Tundra fires are important because they have the potential to switch regions from being climate-cooling – thanks to their reflective white surface – to climate-warming. With this in mind, Adrian Rocha assistant professor of biology at the University of Notre Dame, US, and colleagues have sought to estimate how the carbon footprint of Alaskan wildfires has changed over the past half-century. His research was published in Environmental Research Letters.
Wildfires in Alaska have become more widespread over the past 50 years, according to scientists in the US. The result suggests that Arctic wildfires will have an important effect on the climate in years to come – although whether it will be positive or negative, the researchers cannot say.
Fires are well known to impact the climate by releasing sequestered carbon into the atmosphere. As the climate warms, scientists expect the number of wildfires to grow – and, as a result, more carbon to be released.
Wildfires are normally associated with hot regions, such as southeast Asia or southern Africa, and occasionally with colder, forested regions. In recent years, however, the occurrence of wildfires in cold regions even without forest has changed scientists' outlooks. In 2007, for instance, a fire around the Anaktuvuk River on Alaska's North Slope burned 1,000 square kilometres of tundra. That doubled in one event the cumulative area burned in the region over the previous 50 years. And in 2010, the Noatak tundra region in northwest Alaska saw 37 fires and the burning of 440 square kilometres.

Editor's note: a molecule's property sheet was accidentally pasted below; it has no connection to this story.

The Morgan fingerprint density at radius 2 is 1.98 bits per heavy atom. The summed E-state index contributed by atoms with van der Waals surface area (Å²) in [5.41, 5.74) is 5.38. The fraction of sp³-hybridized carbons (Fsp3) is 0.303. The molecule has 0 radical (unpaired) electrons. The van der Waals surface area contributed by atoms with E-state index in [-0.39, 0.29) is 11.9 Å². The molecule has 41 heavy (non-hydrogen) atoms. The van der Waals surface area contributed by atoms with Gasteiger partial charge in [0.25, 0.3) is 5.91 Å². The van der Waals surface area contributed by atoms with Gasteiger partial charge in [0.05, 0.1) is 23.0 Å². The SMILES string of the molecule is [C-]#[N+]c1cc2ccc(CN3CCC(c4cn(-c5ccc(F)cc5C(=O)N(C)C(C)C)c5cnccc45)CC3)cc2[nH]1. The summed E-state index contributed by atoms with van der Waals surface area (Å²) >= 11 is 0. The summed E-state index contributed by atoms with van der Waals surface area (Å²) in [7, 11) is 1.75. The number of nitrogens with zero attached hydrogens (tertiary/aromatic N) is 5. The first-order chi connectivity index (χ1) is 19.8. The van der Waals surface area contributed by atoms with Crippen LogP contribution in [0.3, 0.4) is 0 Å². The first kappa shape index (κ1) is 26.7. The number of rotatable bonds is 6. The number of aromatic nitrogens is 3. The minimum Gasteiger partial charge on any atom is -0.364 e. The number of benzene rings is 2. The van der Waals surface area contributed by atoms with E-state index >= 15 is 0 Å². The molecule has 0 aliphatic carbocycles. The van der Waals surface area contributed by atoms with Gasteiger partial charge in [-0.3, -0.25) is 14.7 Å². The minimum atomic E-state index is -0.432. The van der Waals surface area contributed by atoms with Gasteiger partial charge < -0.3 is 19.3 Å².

Tundra fires are important because they have the potential to switch regions from being climate-cooling – thanks to their reflective white surface – to climate-warming. With this in mind, Adrian Rocha at the University of Notre Dame, US, and colleagues have sought to estimate how the carbon footprint of Alaskan wildfires has changed over the past half-century.
Rocha's group was able to assess how the size of tundra fires has altered over time using data held at the US Bureau of Land Management. The researchers found that there has been a general increase in the area burnt by wildfires in the north of Alaska. Then, using additional satellite data, they tracked how these fires had affected the region's reflectivity and vegetation, or "greenness", over time. They discovered that wildfires scorched the ground initially, but over a decade or more led to more vegetation than there had been before. However, the researchers also found a long-term increase in the depth of soil that thawed every summer.
"Our results from this study have shown that plant productivity likely increases a decade after fire, as evidenced by the increase in surface greenness," said Rocha. "But this effect of increased productivity may be offset by the increase in thaw depth, which implies warmer soils and potentially higher rates of soil organic-carbon decomposition." Until further studies have been performed, explained Rocha, there is no way to know which way this balance will tip in the next century.
Rocha and colleagues now plan to study how the frequency and severity of tundra fires will change in the future, as well as to understand the long-term consequences. But Rocha believes the main message of their study on tundra wildfires is already clear. "We have to expect the unexpected in a world of anticipated global climate change," he said.
The research is published in Environmental Research Letters (ERL).
About the author: Jon Cartwright is a freelance journalist based in Bristol, UK.
Originally published by environmentalchange.nd.edu on February 28, 2013.at